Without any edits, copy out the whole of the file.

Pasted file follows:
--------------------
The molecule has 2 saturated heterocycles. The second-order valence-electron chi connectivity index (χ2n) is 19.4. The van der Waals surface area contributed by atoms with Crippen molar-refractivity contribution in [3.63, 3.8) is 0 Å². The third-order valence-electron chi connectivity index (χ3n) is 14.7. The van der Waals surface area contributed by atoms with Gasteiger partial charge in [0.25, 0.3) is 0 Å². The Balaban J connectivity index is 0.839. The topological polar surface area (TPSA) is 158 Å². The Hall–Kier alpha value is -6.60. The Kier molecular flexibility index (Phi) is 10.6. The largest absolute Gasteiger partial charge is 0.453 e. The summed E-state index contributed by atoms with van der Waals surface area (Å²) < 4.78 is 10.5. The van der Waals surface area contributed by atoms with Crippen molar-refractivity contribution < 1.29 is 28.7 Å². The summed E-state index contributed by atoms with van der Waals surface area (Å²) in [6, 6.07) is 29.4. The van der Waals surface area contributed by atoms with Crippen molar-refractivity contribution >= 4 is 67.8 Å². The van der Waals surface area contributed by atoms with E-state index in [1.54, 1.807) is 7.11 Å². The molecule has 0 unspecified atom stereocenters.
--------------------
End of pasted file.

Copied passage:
The molecule has 2 saturated heterocycles. The second-order valence-electron chi connectivity index (χ2n) is 19.4. The van der Waals surface area contributed by atoms with Crippen molar-refractivity contribution in [3.63, 3.8) is 0 Å². The third-order valence-electron chi connectivity index (χ3n) is 14.7. The van der Waals surface area contributed by atoms with Gasteiger partial charge in [0.25, 0.3) is 0 Å². The Balaban J connectivity index is 0.839. The topological polar surface area (TPSA) is 158 Å². The Hall–Kier alpha value is -6.60. The Kier molecular flexibility index (Phi) is 10.6. The largest absolute Gasteiger partial charge is 0.453 e. The summed E-state index contributed by atoms with van der Waals surface area (Å²) < 4.78 is 10.5. The van der Waals surface area contributed by atoms with Crippen molar-refractivity contribution < 1.29 is 28.7 Å². The summed E-state index contributed by atoms with van der Waals surface area (Å²) in [6, 6.07) is 29.4. The van der Waals surface area contributed by atoms with Crippen molar-refractivity contribution >= 4 is 67.8 Å². The van der Waals surface area contributed by atoms with E-state index in [1.54, 1.807) is 7.11 Å². The molecule has 0 unspecified atom stereocenters.